Where “are” stereotypes? We all recognize certain stereotypes as real stereotypes (perhaps African-Americans’ love of fried chicken or the poor driving skills of Asians) and reject others as simply made up (such as African-Americans’ fear of ceiling fans or the fact that every Asian man can do like a thousand push-ups) — even though we simultaneously believe that stereotypes are themselves untrue.
What’s more, very few people will admit to holding a stereotype, though they recognize them when they hear them. Indeed, when pressed even people who seem to be hardened racists will most often admit that of course not all black people are like that, etc. — calling into question whether racists, as stereotype-believers par excellence, really “believe” in stereotypes in some straightforward way. And even if we imagine that some people believe certain stereotypes to be at least grounded in truth — and indeed, it may be difficult to tell a stereotype from a genuine cultural difference — it is difficult to imagine that there is anyone out there who believes all of them, especially since they are so often contradictory (such as stereotypes of Mexicans as both lazy and absolutely desperate to work).
If no one (or almost no one, or no one who counts) believe in stereotypes, if they aren’t beliefs in a critical mass of heads, then where are they? Some might claim that they are in those heads, but as unconscious beliefs — but where else does the unconscious manifest itself but in what we do? That, I suggest, is where stereotypes abide, or at least the broader images that the stereotypes point toward.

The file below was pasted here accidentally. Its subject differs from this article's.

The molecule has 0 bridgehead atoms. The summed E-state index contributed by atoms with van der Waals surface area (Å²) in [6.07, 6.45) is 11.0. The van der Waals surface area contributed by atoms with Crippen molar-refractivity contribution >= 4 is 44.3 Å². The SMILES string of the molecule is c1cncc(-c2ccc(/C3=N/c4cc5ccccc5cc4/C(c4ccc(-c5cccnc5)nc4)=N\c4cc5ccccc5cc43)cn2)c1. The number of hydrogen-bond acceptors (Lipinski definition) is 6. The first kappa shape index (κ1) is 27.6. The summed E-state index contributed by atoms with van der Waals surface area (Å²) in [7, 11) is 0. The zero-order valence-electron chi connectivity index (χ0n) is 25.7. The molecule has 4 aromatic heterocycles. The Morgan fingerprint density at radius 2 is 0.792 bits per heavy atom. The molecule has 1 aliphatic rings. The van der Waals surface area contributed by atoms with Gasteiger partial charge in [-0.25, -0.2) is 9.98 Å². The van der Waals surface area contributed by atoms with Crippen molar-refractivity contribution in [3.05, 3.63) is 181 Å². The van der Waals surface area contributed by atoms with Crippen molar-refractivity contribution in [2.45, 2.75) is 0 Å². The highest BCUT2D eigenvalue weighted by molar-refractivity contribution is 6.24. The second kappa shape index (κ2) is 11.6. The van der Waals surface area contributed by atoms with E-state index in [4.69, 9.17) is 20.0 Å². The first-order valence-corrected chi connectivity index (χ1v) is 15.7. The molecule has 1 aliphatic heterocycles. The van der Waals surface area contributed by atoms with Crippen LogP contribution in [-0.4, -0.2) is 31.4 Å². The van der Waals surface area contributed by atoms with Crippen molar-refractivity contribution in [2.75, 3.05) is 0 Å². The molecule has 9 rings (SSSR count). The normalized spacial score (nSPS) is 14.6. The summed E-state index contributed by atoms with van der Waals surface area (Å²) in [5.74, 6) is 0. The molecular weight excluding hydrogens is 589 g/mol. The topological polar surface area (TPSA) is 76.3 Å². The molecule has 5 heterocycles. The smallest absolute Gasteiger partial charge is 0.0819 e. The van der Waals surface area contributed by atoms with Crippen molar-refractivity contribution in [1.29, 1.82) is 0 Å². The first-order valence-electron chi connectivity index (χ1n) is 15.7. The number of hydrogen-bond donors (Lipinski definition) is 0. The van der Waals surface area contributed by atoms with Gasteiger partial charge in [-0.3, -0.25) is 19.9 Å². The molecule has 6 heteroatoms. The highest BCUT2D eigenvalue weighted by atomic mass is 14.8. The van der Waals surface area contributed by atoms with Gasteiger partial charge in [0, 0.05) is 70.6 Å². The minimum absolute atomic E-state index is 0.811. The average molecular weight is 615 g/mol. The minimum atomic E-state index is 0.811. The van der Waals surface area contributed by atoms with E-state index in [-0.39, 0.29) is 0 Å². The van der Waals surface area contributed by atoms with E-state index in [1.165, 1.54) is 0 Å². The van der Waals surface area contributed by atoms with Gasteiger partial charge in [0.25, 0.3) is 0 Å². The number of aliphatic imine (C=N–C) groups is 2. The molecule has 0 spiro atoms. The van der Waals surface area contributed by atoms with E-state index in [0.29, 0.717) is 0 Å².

For instance, one might say that the idea that black people like fried chicken — a food that surely every meat-eater enjoys, just as I know very few people of any race who don’t like watermelon — points toward the idea that black people just naturally enjoy cheaper food (not beef, but chicken; not fruit juice, but Kool-Aid) and therefore that the dominance of fast food outlets and convenience stores (rather than good restaurants and grocery stores) in black neighborhoods simply reflects the way black people are and is therefore “okay” — and so you don’t see the mayor of Chicago trying to get more grocery stores into black neighborhoods, for instance.
The dominance of cheap, unhealthy food in black neighborhoods is where all the stereotypes about black food and drink preferences “are.” And one could perform this exercise for all kinds of stereotypes that of course no one “believes” — we don’t have to believe them, because the very physical terrain of our society believes them for us. Where we go and what we do every day believes them for us.